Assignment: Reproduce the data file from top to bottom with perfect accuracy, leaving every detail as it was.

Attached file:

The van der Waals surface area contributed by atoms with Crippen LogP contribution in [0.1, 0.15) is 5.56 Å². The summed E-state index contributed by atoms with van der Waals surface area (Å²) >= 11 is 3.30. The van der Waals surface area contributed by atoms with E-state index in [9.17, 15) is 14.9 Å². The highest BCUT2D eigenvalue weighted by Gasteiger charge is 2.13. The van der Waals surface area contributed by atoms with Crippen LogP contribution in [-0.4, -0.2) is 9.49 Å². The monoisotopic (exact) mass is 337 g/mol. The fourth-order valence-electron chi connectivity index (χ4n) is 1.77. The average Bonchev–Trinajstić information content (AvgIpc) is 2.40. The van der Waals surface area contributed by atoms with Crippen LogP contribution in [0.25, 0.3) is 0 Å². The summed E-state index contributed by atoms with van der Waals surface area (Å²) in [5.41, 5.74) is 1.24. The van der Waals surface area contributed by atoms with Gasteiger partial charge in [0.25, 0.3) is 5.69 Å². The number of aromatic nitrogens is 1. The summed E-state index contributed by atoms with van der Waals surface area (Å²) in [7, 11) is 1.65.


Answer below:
The van der Waals surface area contributed by atoms with Crippen LogP contribution in [0.1, 0.15) is 5.56 Å². The summed E-state index contributed by atoms with van der Waals surface area (Å²) >= 11 is 3.30. The van der Waals surface area contributed by atoms with E-state index in [9.17, 15) is 14.9 Å². The highest BCUT2D eigenvalue weighted by Gasteiger charge is 2.13. The van der Waals surface area contributed by atoms with Crippen LogP contribution in [-0.4, -0.2) is 9.49 Å². The monoisotopic (exact) mass is 337 g/mol. The fourth-order valence-electron chi connectivity index (χ4n) is 1.77. The average Bonchev–Trinajstić information content (AvgIpc) is 2.40. The van der Waals surface area contributed by atoms with Crippen LogP contribution in [0.25, 0.3) is 0 Å². The summed E-state index contributed by atoms with van der Waals surface area (Å²) in [5.41, 5.74) is 1.24. The van der Waals surface area contributed by atoms with Gasteiger partial charge in [0.25, 0.3) is 5.69 Å². The number of aromatic nitrogens is 1. The summed E-state index contributed by atoms with van der Waals surface area (Å²) in [7, 11) is 1.65.